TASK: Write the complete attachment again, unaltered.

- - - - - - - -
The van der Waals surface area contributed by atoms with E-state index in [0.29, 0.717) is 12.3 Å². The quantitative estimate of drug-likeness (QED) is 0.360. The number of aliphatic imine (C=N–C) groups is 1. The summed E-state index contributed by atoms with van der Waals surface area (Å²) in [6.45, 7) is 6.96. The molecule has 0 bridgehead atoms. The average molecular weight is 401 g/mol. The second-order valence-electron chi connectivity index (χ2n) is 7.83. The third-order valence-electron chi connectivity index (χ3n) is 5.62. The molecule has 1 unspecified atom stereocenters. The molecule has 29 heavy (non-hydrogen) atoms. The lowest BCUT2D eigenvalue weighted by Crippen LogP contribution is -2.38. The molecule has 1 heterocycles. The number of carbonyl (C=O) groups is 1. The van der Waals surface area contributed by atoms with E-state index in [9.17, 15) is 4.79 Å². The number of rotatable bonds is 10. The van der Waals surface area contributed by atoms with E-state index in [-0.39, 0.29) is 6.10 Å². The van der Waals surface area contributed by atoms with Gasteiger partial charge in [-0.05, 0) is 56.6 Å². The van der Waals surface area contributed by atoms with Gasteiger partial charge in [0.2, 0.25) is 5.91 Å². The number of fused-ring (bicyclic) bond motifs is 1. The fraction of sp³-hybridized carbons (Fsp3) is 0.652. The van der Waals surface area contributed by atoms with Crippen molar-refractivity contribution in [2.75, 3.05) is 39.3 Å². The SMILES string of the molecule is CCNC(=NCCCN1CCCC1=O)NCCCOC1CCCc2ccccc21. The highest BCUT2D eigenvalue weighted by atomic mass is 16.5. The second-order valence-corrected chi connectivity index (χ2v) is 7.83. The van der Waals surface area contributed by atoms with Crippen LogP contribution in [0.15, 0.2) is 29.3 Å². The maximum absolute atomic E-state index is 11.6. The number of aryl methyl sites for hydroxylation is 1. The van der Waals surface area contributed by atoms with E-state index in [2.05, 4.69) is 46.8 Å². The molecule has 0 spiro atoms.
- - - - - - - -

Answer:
The van der Waals surface area contributed by atoms with E-state index in [0.29, 0.717) is 12.3 Å². The quantitative estimate of drug-likeness (QED) is 0.360. The number of aliphatic imine (C=N–C) groups is 1. The summed E-state index contributed by atoms with van der Waals surface area (Å²) in [6.45, 7) is 6.96. The molecule has 0 bridgehead atoms. The average molecular weight is 401 g/mol. The second-order valence-electron chi connectivity index (χ2n) is 7.83. The third-order valence-electron chi connectivity index (χ3n) is 5.62. The molecule has 1 unspecified atom stereocenters. The molecule has 29 heavy (non-hydrogen) atoms. The lowest BCUT2D eigenvalue weighted by Crippen LogP contribution is -2.38. The molecule has 1 heterocycles. The number of carbonyl (C=O) groups is 1. The van der Waals surface area contributed by atoms with E-state index in [9.17, 15) is 4.79 Å². The number of rotatable bonds is 10. The van der Waals surface area contributed by atoms with E-state index in [-0.39, 0.29) is 6.10 Å². The van der Waals surface area contributed by atoms with Gasteiger partial charge in [-0.05, 0) is 56.6 Å². The van der Waals surface area contributed by atoms with Gasteiger partial charge in [0.2, 0.25) is 5.91 Å². The number of fused-ring (bicyclic) bond motifs is 1. The fraction of sp³-hybridized carbons (Fsp3) is 0.652. The van der Waals surface area contributed by atoms with Crippen molar-refractivity contribution in [2.75, 3.05) is 39.3 Å². The SMILES string of the molecule is CCNC(=NCCCN1CCCC1=O)NCCCOC1CCCc2ccccc21. The highest BCUT2D eigenvalue weighted by atomic mass is 16.5. The second-order valence-corrected chi connectivity index (χ2v) is 7.83. The van der Waals surface area contributed by atoms with Crippen LogP contribution in [0.15, 0.2) is 29.3 Å². The maximum absolute atomic E-state index is 11.6. The number of aryl methyl sites for hydroxylation is 1. The van der Waals surface area contributed by atoms with E-state index in [2.05, 4.69) is 46.8 Å². The molecule has 0 spiro atoms.